Costumes You Can’t Buy on Amazon

What’s the Halloween costume you’ve worn or made that you’re most proud of and why?

Growing up, I often struggled with what to be for Halloween. As an adult, I wish I could say I was creative with my costumes when I was younger, but my memory tells me otherwise. I was a ballerina one year (not because I fancied being one, but because I already had the outfit from ballet class), a princess or fairy (I recall wearing a blue dress that I loved) another, a funny man one year (I dressed like this because my parents had a silly mask that consisted of glasses with a big nose and a mustache. My dad lent me a hat and a coat that were too big to go along with the outfit. It wasn’t because I wanted to be a funny man, but because we couldn’t come up with anything else), and there may have been a cat or mouse in the mix. My costumes for the most part had little imagination and were pretty uninspired.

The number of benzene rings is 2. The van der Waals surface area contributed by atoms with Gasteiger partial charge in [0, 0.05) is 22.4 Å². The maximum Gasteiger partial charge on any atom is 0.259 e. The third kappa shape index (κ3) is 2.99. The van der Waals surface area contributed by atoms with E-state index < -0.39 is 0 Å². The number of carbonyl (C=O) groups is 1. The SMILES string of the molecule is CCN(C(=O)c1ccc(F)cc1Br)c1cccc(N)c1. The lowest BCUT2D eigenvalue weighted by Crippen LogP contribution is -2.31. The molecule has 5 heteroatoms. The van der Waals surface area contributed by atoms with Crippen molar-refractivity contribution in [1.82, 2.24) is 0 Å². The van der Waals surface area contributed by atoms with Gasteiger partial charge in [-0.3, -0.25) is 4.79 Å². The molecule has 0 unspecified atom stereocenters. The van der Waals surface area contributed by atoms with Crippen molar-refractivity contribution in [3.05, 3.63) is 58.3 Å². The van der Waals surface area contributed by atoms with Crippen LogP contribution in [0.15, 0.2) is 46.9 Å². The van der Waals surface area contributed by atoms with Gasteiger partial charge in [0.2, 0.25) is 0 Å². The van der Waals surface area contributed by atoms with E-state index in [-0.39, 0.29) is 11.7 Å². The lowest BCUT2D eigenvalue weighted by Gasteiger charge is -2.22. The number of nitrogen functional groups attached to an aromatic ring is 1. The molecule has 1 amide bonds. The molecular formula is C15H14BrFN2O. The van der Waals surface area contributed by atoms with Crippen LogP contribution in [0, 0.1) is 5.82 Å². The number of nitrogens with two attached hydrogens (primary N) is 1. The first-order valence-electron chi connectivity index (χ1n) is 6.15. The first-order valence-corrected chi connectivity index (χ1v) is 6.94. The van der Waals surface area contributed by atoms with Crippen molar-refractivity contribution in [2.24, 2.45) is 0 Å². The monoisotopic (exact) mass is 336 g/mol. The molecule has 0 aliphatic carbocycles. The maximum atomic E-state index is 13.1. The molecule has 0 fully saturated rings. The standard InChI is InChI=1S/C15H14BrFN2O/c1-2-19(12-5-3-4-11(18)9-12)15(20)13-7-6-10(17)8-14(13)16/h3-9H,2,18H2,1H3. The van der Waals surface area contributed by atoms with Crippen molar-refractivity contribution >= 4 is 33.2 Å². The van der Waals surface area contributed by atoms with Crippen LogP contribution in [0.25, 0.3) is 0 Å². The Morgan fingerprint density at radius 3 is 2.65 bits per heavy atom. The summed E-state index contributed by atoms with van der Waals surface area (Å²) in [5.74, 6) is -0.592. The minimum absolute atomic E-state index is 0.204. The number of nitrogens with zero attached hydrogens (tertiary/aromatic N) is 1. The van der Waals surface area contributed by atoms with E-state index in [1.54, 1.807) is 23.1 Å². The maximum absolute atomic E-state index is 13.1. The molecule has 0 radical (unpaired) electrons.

My husband, on the other hand, grew up with homemade costumes. One year, he and his brothers went as the Fruit of the Loom guys. I was impressed! I wanted my kids to have memories of better, more inspired costumes. For each of my sons first Halloweens, I put them in white onesies, black pants, used a red oversized scarf and tied it around their waist and put a pirate hat on their head. It was super simple, and easy to take on/off (changing diapers and clothes was a synch). They liked reading the Frog and Toad books, so one year they went as Frog and Toad. I thought, ‘What can I do that’s easy?‘ Inspiration hit me again — I went to Goodwill and found clothes similar to what Frog and Toad would wear. Then I got them wool hats, added two large white puff balls on each cap adorned with small crescent-shaped pieces of black felt (with stick-on back) for the eyes. The kids could take off the hat whenever they wanted — and didn’t seem to mind when we kept asking them to pose together for pictures. 🙂 There were several years where a store came to the rescue. I did attempt to add to the costume. My youngest was a spider one year. He loved jumping with excitement, so I decided he wouldn’t be a regular spider but instead a jumping spider. I set out to make him a spider web on cardboard and use silver glitter for the web, and spelled Jumping Spider (Charlotte’s Web inspiration) in the web. My son loved the spider costume, but not the web. Of course that is what I’d worked on for more time than I’d like to admit. I had attempted to use elastic arm bands so my son could wear the web. My son thought they were really uncomfortable. I got him to wear the web for maybe a minute. Oh well. We’ve had more and less inspired over the years. Some were things the kids loved (Lightning McQueen) or interested in (Ninja, Star Wars), but this year my youngest had a more unique request.